[ 10-13. See 9.]

10. To Fix the Time to which the Assembly shall Adjourn. This motion takes precedence of all others, and is in order even after the assembly has voted to adjourn, provided the Chairman has not announced the result of the vote. If made when another question is before the assembly, it is undebatable [ 35]; it can be amended by altering the time. If made when no other question is before the asembly, it stands as any other principal motion, and is debatable.** [In ordinary societies it is better to follow the common parliamentary law, and permit this question to be introduced as a principal question, when it can be debated and suppressed [ 58, 59] like other questions. In Congress, it is never debatable, and has entirely superseded the unprivileged and inferior motion to "adjourn to a particular time."]

The Form of this motion is, "When this assembly adjourns, it adjourns to meet at such a time."

To Adjourn

11. To Adjourn. This motion (when unqualified) takes precedence of all others, except to "fix the time to which to adjourn," to which it yields. It is not debatable, and cannot be amended, or have any other subsidiary motion [ 7] applied to it. If qualified in any way it loses its privileged character, and stands as any other principal motion. The motion to adjourn can be repeated if there has been any intervening business, though it be simply progress in debate [ 26]. When a committee is through with any business referred to it, and prepared to report, instead of adjourning, a motion should be made "to rise," which motion, in committee, has the same privileges as to adjourn in the assembly [ 32].

The effect upon Unfinished Business of an adjournment is as follows* ["After six days from the commencement of a second or subsequent session of any Congress, all bills, resolutions and reports which originated in the House, and at the close of the next preceding session remained undetermined, shall be resumed, and acted on in the same manner as if an adjournment had not taken place." Rule 136, H. R. Any ordinary society that meets as seldom as once each year, is apt to be composed of as different membership at its successive meetings, as any two successive Congresses, and only trouble would result from allowing unfinished business to hold over to the next yearly meeting.] [see Session, 42]:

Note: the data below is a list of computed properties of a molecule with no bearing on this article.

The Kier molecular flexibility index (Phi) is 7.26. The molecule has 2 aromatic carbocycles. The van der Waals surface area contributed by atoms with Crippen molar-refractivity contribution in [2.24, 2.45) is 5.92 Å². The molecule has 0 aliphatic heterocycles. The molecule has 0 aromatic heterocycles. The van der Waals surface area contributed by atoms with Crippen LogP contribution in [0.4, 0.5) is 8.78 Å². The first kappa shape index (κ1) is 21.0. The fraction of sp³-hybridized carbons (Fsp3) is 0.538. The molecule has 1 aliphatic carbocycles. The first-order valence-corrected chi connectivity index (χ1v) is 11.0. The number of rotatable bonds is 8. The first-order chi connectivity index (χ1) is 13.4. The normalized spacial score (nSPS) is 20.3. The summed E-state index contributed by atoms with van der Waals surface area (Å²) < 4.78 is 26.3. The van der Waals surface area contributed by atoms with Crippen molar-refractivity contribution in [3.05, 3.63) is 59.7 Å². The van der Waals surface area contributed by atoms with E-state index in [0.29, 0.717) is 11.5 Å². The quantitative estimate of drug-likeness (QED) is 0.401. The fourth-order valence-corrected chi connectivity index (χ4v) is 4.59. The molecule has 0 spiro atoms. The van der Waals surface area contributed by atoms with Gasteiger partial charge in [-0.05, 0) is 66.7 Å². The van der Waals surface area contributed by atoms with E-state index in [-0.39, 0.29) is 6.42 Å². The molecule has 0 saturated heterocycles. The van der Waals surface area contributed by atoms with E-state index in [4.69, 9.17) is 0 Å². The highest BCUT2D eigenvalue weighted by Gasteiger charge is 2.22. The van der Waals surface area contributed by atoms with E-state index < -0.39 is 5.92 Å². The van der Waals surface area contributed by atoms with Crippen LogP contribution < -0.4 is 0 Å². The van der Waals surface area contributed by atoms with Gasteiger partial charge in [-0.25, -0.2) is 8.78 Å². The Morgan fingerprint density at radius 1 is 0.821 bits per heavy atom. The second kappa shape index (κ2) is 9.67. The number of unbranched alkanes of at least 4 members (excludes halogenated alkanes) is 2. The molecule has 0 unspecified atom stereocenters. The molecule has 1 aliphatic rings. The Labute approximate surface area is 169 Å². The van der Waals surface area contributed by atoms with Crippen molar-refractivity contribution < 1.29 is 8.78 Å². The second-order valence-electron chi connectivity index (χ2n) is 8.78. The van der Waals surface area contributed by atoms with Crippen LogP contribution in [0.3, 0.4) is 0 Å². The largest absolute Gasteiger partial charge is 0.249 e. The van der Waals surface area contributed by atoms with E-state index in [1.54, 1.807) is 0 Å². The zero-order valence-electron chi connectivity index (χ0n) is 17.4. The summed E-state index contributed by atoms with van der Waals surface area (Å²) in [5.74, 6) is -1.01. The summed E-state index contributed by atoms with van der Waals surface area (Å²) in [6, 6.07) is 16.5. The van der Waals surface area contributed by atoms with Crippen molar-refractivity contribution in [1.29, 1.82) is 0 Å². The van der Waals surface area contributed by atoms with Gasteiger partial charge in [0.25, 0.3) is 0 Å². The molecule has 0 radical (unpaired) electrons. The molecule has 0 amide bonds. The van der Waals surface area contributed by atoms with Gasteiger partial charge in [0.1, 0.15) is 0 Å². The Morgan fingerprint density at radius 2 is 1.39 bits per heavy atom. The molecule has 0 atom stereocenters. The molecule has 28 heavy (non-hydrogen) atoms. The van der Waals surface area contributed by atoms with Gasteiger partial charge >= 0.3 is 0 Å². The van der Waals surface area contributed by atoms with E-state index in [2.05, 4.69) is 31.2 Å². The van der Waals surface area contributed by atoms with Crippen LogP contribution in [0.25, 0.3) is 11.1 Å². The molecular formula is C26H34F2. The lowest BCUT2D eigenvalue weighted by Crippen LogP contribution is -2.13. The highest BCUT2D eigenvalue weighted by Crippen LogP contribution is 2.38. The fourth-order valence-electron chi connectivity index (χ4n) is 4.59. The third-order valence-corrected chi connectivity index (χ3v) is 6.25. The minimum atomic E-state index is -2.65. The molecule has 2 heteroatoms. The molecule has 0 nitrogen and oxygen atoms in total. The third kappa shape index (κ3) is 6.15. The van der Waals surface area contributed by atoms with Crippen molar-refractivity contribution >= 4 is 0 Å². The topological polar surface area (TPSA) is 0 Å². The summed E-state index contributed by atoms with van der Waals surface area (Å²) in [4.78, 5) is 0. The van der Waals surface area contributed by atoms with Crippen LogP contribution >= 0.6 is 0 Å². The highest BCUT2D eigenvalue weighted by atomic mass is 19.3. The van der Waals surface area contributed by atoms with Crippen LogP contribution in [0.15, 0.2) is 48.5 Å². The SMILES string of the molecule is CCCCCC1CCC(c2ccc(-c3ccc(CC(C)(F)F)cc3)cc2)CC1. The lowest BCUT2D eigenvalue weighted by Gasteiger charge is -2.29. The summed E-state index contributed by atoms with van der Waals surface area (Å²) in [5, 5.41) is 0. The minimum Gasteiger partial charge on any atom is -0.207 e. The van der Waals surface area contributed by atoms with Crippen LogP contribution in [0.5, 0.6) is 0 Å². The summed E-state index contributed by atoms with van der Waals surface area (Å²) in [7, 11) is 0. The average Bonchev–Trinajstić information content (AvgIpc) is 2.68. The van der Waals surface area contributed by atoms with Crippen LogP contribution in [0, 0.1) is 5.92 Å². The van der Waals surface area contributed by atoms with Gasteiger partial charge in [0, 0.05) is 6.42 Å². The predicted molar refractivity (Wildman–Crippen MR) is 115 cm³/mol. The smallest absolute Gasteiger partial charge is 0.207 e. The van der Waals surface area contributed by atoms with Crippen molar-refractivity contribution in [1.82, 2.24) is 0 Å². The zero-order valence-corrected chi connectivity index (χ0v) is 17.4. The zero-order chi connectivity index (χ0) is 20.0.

(a) When it does not close the session, the business interrupted by the adjournment is the first in order after the reading of the minutes at the next meeting, and is treated the same as if there had been no adjournment; an adjourned meeting being legally the continuation of the meeting of which it is an adjournment.

(b) When it closes a session in an assembly which has more than one regular session each year, then the unfinished business is taken up at the next succeeding session previous to new business, and treated the same as if there had been no adjournment [see 44, for its place in the order of business]. Provided, that, in a body elected for a definite time (as a board of directors elected for one year), unfinished business falls to the ground with the expiration of the term for which the board or any portion of them were elected.

(c) When the adjournment closes a session in an assembly which does not meet more frequently than once a year, or when the assembly is an elective body, and this session ends the term of a portion of the members, the adjournment shall put an end to all business unfinished at the close of the session. The business can be introduced at the next session, the same as if it had never been before the assembly.

Questions of Privilege

12. Questions of Privilege. Questions relating to the rights and privileges of the assembly, or any of its members, take precedence of all other questions, except the two preceding, to which they yield. The Previous Question [ 20] can be applied to these, as to all other debatable questions.

Orders of the Day

13. Orders of the Day. A call for the Orders of the Day takes precedence of every other motion, excepting to Reconsider [ 27], and the three preceding, to which latter three it yields, and is not debatable, nor can it be amended. It does not require to be seconded.

When one or more subjects have been assigned to a particular day or hour, they become the Orders of the Day for that day or hour, and they cannot be considered before that time, except by a two-thirds vote [ 39]. And when that day or hour arrives, if called up, they take precedence of all but the three preceding questions [ 10, 11, 12]. Instead of considering them, the assembly may appoint another time for their consideration. If not taken up on the day specified, the order falls to the ground.

When the Orders of the Day are taken up, it is necessary to take up the separate questions in their exact order, the one first assigned to the day or hour, taking precedence of one afterwards assigned to the same day or hour. (A motion to take up a particular part of the Orders of the Day, or a certain question, is not a privileged motion). Any of the subjects, when taken up, instead of being then considered, can be assigned to some other time.

The Form of this question, as put by the Chair when the proper time arrives, or on the call of a member, is, "Shall the Order of the Day be taken up?" or, "Will the assembly now proceed with the Orders of the Day?"

The Effect of an affirmative vote on a call for the Orders of the Day, is to remove the question under consideration from before the assembly, the same as if it had been interrupted by an adjournment [ 11].

The Effect of a negative vote is to dispense with the orders merely so far as they interfere with the consideration of the question then before the assembly.